1. What draws you to Tolkien's stories? (The characters, the quests, the themes, the worlds, etc.) ~ Since my father’s periodically read them aloud ever since I was little they’ve always been a part of me (hence, I don’t tend to think hard on it that often), but when reading them myself again last year I connected on a whole new level with Tolkien’s mastery of both character and language.
2. What was the first Middle Earth book you read and/or movie you saw? What did you think of it? ~ Honestly, I don’t remember. I know the first I read aloud myself was The Hobbit and I liked it quite well that first time (and still do), but never quite as much as the LOTR. :)
3. Name three of your favorite characters and tell us why you like them. ~ Noting that this is very kindly three of my favorites (thank you, Hamlette!), I’ll say Faramir, Merry, and Pippin. I highlighted quite a few of the reasons about Faramir in a post here. As for Merry and Pippin… in all the pain and uncertainties and wild adventures and joys of their quest, they grow to full maturity—becoming, really, ‘more of themselves’—their wit growing keen and their hearts readied for kings service. Such a breathtaking picture! (Not to mention that they’re excellent company. ;))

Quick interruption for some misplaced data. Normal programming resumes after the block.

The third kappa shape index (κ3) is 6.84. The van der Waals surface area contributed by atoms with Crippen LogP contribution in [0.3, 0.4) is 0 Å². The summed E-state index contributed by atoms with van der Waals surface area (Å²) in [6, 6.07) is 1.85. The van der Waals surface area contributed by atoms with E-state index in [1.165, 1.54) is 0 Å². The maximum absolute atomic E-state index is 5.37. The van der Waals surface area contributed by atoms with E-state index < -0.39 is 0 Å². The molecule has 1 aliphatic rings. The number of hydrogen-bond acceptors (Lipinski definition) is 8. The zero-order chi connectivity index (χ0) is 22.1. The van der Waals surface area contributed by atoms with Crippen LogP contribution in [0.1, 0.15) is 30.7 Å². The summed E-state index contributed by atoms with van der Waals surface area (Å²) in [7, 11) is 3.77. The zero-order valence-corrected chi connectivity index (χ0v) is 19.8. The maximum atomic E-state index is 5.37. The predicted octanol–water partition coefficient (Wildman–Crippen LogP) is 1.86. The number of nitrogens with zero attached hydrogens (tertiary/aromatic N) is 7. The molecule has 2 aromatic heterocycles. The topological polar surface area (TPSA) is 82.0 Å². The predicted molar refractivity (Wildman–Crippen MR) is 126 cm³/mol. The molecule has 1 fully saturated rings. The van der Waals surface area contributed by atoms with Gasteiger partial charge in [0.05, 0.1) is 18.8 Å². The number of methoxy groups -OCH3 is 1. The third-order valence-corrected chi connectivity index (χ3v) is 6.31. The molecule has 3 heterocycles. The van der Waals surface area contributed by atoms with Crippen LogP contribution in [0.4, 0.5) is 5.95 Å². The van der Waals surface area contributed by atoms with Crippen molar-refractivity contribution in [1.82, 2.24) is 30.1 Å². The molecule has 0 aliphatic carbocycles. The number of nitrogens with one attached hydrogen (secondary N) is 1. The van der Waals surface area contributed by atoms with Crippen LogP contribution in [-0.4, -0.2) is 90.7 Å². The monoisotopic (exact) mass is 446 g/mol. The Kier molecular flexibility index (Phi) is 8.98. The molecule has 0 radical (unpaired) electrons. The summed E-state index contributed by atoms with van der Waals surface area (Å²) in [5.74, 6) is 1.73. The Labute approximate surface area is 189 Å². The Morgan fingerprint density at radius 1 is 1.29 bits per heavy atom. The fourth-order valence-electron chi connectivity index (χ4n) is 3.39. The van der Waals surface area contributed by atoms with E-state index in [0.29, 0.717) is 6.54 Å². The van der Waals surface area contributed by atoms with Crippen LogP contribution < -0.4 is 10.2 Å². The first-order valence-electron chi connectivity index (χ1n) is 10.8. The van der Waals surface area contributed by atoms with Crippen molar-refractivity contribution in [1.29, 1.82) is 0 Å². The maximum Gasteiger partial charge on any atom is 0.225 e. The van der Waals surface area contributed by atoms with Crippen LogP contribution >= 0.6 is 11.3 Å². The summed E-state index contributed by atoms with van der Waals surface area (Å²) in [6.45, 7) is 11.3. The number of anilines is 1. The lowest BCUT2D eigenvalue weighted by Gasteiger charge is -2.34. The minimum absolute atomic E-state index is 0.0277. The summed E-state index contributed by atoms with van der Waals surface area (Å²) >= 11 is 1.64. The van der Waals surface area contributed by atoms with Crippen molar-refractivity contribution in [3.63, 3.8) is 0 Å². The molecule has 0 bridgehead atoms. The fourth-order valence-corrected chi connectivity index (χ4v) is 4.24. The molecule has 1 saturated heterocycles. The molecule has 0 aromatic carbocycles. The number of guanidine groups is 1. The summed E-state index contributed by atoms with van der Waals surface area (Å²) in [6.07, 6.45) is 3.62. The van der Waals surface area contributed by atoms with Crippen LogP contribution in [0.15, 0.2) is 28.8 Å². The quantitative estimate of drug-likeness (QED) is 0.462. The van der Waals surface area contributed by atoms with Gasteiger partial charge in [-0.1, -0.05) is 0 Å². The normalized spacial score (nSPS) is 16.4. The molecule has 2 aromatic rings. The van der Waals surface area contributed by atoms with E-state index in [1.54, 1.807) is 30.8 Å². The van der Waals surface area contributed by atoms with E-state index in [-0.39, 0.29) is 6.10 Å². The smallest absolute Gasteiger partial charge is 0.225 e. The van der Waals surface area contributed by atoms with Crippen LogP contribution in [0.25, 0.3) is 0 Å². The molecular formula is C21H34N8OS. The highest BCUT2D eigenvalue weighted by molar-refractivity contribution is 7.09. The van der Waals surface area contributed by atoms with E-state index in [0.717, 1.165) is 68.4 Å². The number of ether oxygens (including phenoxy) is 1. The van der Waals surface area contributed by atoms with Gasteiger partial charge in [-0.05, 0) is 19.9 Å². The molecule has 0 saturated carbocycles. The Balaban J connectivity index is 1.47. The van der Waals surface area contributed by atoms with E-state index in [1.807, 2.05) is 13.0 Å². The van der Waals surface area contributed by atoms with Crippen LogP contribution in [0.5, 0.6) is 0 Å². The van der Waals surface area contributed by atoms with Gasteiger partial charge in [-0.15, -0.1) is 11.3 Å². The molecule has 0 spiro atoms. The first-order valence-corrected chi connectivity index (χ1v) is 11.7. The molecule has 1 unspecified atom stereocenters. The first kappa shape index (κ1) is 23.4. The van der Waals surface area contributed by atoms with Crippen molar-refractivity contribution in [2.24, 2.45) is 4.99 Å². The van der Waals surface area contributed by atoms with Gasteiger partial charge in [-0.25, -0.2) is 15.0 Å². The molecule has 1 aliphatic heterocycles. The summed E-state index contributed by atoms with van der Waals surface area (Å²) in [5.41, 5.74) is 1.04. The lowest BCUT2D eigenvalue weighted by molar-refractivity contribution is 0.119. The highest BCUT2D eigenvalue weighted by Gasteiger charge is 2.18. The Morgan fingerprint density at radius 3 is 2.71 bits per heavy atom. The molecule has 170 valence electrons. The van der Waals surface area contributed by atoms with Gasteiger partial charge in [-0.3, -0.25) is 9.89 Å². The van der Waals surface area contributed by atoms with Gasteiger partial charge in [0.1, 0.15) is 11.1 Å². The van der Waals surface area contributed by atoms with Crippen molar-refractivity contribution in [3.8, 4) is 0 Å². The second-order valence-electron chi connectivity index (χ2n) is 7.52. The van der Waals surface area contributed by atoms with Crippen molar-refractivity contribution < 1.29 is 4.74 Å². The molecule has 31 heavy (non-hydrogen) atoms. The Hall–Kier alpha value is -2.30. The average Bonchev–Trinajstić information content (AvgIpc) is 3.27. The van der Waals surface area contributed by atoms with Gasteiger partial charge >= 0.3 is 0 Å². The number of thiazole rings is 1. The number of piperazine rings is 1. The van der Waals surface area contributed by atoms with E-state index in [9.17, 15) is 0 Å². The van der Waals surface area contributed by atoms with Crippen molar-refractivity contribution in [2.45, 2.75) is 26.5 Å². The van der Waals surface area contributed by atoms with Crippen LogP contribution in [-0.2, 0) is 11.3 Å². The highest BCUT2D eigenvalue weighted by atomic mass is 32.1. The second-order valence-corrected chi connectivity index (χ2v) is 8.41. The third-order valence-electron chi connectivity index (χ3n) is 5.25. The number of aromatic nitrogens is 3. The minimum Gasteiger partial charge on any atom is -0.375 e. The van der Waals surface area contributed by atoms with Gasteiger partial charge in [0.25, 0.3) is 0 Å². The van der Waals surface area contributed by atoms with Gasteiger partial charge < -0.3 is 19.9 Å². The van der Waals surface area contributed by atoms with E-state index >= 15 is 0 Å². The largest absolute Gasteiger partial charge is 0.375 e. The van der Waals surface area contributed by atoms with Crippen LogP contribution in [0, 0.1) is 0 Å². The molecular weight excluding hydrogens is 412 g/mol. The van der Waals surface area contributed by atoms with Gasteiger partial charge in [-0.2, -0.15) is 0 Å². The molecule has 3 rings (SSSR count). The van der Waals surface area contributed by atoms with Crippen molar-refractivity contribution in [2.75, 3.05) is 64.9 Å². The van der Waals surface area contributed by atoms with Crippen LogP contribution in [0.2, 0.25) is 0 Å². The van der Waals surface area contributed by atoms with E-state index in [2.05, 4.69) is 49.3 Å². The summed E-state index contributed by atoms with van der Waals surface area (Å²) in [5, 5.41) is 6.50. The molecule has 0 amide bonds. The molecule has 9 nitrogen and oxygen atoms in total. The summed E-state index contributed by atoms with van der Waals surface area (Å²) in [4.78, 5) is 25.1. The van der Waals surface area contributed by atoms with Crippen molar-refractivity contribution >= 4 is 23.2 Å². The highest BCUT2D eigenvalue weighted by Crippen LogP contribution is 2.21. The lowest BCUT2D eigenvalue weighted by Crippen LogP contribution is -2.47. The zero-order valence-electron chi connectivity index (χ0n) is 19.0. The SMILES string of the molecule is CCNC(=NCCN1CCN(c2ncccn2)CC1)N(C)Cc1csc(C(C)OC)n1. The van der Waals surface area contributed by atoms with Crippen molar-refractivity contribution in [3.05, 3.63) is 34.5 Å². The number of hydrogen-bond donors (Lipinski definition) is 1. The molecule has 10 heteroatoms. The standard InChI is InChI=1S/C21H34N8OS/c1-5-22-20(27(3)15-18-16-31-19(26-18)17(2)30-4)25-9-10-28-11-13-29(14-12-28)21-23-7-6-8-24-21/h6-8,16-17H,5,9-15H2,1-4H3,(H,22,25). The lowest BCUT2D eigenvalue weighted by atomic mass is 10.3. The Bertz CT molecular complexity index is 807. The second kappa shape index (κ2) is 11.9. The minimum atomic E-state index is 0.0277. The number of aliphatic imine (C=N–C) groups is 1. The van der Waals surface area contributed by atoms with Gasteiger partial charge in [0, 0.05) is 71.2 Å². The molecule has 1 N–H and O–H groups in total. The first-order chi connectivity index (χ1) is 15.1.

4. Are there any secondary characters you think deserve more attention? ~ Maybe Celeborn? At least in the LOTR, we’re given so few details and I always wonder about him.
5. What Middle Earth character do you relate to the most? ~ Oh, this is a hard one! This last time I was closely identifying with Pippin, I think, particularly near the end, and also Merry. And—actually—Aragorn, which was completely and entirely unexpected and thoroughly wonderful.
6. If you could ask Professor Tolkien one Middle Earth-related question, what would you like to ask him? ~ I’d like to know if (for him) things were ever not working out and lining up. Was he ever frustrated during the writing process? I know he must have been at some time or other… When and where did he get stuck? It would be so fascinating to hear firsthand how the characters developed in his own mind as he went along. :)
7. Are there any pieces of Middle Earth merchandise you would particularly like to own, but don't? ~ Mixing in with the gorgeous landscape pictures, I’ve also been illustrating this post with paintings from a talented artist I found via Pinterest (who sells his work on Etsy) and, seriously...
It’s the first one I found and it’s on my Christmas wish list (for any of you out there who might be interested in such information ;)).
And also a dark green, handcrafted mug with gold lettering twining up and round it with this quote (highlighted also below as #7): “…in the wizard’s face he saw at first only lines of care and sorrow; though as he looked more intently he perceived that under all there was a great joy: a fountain of mirth enough to set a kingdom laughing, were it to gush forth.”
Or this one: